Photography, Specialisation and Do You Need To?

I recently wrote an article concerning the importance of documenting passions outside of a passion for photography. A photographer responded to the article by stating that although he agreed with my general assertions he questioned the need for specialisation within a photographic practice. After all he said isn’t all photography just photography! Well, yes perhaps from the photographer’s perspective but to truly understand the world of professional commissioned photography it is essential to accept that the photographer’s role in any commissioned assignment is that of the visual problem solver.

The cold hard fact of commissioning is that the commissioner is rarely if ever going to ask a photographer to create pictures outside of an area of specialisation. In fact, they are most likely to ask you to take a picture you have taken before! Why? Because it is that which has drawn them to your work and given them confidence that you can do what they need you to do.

Never forget the pressures the commissioner feels when spending their budget on the creation of something they have little or no control over. To do this requires confidence and in an increasingly fragile economic climate there is often little or no space for ‘mistakes’. This situation creates an overly safe commissioning environment and restrictive shoot briefs but even within such an environment it is possible to retain a personal visual language.

When art directing a magazine many years ago a photographer approached me to shoot food photography for the title. He showed me his portfolio that contained no food based images and seemed shocked that I would not consider him as a serious food photographer. At the time, I was working with the best food photographers in the country who had devoted their lives to the art and yet he felt that he would be just as good if I just gave him a chance. He may well have been right but why should I as the commissioner take that risk?

That was at a time when it was possible to take more risks than it is today and yet that was too great a risk for me to take. At the end of the day the commissioner is answerable to their managers and their reputation is on the line with every choice of photographer they make.

It is the photographer’s responsibility to instil confidence into the commissioner in their work and ability to deliver, not the commissioner’s responsibility to continually take risks based upon belief rather than reality.

I often hear photographers complain that certain magazines, photo editors, art directors and art buyers only work with the same photographers and this is true. However, it is possible to break into those cabals with work that meets the requirements and aspirations of those responsible for commissioning. So, there it is a straight forward logic to developing an area of specialisation with your work. A master of one trade rather than a jack of all, but there is also a creative reason for focusing on an area of specialisation.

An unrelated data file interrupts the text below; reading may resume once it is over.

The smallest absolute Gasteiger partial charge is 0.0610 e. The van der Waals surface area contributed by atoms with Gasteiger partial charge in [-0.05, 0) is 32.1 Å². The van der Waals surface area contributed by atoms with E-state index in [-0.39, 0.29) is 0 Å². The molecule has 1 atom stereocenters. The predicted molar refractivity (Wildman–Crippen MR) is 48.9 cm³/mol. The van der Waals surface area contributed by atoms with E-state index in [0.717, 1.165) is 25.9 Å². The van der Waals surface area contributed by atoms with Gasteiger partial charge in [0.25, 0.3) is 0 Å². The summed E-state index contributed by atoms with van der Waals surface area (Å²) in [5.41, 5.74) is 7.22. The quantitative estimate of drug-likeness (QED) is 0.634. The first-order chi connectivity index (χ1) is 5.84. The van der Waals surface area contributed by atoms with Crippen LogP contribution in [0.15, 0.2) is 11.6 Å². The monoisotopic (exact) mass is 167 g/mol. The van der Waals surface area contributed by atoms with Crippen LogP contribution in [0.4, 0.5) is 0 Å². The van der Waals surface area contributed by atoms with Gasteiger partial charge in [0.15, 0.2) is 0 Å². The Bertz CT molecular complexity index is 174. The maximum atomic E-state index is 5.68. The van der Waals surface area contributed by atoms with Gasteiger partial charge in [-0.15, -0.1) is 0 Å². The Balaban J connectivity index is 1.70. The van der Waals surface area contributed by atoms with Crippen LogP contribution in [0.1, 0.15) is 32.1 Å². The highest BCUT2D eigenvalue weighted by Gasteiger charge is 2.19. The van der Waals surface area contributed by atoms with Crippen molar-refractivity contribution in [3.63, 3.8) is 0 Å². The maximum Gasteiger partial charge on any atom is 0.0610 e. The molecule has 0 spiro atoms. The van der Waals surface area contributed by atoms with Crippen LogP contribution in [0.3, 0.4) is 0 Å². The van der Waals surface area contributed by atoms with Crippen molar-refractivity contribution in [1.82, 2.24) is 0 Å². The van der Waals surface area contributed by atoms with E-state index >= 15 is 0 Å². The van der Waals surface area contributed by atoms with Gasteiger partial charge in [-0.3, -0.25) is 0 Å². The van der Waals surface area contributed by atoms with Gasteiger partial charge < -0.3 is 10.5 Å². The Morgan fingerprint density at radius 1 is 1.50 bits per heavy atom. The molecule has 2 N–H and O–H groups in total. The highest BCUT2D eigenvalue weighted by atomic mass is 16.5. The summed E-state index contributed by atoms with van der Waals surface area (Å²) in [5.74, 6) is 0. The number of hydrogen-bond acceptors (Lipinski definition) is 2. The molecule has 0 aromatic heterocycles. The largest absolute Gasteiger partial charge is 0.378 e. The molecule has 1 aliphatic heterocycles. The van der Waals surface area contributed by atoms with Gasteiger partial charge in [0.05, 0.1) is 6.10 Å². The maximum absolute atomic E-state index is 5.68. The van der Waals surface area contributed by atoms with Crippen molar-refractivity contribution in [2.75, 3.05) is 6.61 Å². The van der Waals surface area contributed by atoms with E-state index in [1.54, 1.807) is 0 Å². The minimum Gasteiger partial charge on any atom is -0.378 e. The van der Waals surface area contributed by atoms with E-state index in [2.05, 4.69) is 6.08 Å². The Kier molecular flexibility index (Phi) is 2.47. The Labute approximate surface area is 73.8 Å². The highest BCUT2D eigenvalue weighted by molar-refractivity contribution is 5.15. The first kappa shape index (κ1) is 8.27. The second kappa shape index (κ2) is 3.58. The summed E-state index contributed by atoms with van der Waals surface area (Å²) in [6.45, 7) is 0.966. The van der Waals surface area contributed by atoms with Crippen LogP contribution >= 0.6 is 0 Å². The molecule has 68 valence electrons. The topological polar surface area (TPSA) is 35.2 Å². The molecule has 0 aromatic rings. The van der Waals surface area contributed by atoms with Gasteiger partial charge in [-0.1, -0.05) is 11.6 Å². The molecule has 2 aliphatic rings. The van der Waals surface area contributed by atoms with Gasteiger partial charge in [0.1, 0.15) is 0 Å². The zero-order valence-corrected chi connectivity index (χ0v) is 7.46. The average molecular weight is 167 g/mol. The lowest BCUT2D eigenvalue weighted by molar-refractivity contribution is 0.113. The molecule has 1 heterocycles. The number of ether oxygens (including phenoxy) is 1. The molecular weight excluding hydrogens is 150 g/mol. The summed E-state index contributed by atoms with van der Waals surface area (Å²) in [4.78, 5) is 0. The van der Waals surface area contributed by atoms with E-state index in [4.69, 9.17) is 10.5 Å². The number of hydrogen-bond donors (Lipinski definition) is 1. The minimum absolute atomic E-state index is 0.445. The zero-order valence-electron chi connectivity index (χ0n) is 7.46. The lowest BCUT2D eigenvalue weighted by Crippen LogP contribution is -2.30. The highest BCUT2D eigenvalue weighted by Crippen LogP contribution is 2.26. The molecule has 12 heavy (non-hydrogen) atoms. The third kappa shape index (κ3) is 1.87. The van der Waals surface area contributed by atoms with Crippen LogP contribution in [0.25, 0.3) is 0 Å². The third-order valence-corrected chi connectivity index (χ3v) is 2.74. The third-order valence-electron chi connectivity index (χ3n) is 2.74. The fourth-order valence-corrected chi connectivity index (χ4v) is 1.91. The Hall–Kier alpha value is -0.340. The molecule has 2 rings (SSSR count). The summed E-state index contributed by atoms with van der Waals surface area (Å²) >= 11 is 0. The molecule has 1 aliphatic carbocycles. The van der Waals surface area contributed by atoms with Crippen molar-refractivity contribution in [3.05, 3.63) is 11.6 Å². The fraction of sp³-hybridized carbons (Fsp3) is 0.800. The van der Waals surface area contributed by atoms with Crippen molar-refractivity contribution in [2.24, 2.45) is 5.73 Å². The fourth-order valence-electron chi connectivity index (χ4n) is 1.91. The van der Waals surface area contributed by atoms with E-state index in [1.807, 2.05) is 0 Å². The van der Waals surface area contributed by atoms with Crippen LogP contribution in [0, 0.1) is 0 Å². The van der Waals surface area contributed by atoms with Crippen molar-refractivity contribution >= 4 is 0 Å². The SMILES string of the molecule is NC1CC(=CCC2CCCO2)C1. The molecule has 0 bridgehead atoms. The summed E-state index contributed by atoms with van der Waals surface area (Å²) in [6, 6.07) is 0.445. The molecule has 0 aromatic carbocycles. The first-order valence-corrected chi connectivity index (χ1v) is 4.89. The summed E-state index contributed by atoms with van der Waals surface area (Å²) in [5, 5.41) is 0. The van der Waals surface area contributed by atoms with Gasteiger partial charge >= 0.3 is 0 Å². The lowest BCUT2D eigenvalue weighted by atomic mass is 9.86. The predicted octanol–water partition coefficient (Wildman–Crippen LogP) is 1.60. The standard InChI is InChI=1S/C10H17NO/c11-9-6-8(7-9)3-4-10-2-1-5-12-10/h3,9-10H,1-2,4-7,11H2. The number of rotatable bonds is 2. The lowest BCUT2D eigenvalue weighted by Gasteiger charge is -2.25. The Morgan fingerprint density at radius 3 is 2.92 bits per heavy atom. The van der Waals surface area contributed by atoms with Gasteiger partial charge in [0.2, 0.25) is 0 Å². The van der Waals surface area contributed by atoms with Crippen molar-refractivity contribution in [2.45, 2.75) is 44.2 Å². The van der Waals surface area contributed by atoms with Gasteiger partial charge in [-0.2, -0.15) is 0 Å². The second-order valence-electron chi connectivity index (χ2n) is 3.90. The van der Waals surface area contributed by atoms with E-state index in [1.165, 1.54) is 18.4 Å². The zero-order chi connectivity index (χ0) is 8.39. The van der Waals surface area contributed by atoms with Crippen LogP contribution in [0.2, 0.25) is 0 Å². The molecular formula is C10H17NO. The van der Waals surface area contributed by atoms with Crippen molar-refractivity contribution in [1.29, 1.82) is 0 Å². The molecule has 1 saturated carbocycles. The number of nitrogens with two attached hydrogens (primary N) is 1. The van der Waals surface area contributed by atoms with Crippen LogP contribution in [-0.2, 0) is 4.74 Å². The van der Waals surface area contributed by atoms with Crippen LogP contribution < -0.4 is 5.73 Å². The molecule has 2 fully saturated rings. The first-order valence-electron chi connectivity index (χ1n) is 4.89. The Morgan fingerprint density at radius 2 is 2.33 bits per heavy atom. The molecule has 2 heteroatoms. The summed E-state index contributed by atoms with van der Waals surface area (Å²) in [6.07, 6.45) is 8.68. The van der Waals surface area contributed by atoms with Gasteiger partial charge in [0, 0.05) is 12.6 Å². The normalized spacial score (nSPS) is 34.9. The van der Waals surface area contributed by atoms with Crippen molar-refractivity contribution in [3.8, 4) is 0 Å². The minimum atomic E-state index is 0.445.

I have never met a music photographer that doesn’t enjoy music, a skateboard photographer that doesn’t skate, a food photographer that doesn’t love food, a fashion photographer that isn’t involved in the world of fashion. I could go on but I hope you see where I am going with this. By using photography as a medium to document your passion you are the expert not only in the medium of photography but also of the subject you are documenting. You know how to make a band look good and how the music industry works, you know when a trick is right or wrong, how to make food look appetising and how to keep a fashion editor and designer contented with how you photograph their designs.

Specialisation is not restrictive it is a stepping stone to the creation of a personal visual language and commissionable body of work. I often hear photographers working outside of the commissioned environment claiming that they do so because they do not want to lose their own personal vision to the client. To make such a statement is to misunderstand the majority of commissioned work where the client is more than willing to buy into the work the photographer is creating whether that be commissioned or personal. If the work they see is within the area of work they commission.

The next time you approach someone to show them your portfolio or website ask yourself if the person you are meeting commissions the kind of work you create and if your areas of specialisations correspond with each other. If they do all should be well, if not you might like to reconsider that meeting and whether you understand your role in the photographer/client relationship.

Grant Scott is the founder/curator of the United Nations of Photography, a Senior Lecturer in Editorial and Advertising Photography at the University of Gloucestershire, a working photographer, and the author of Professional Photography: The New Global Landscape Explained (Focal Press 2014) and The Essential Student Guide to Professional Photography (Focal Press 2015). His next book #New Ways of Seeing: The Democratic Language of Photography will be published by Bloomsbury Academic in 2018.

© Grant Scott 2017


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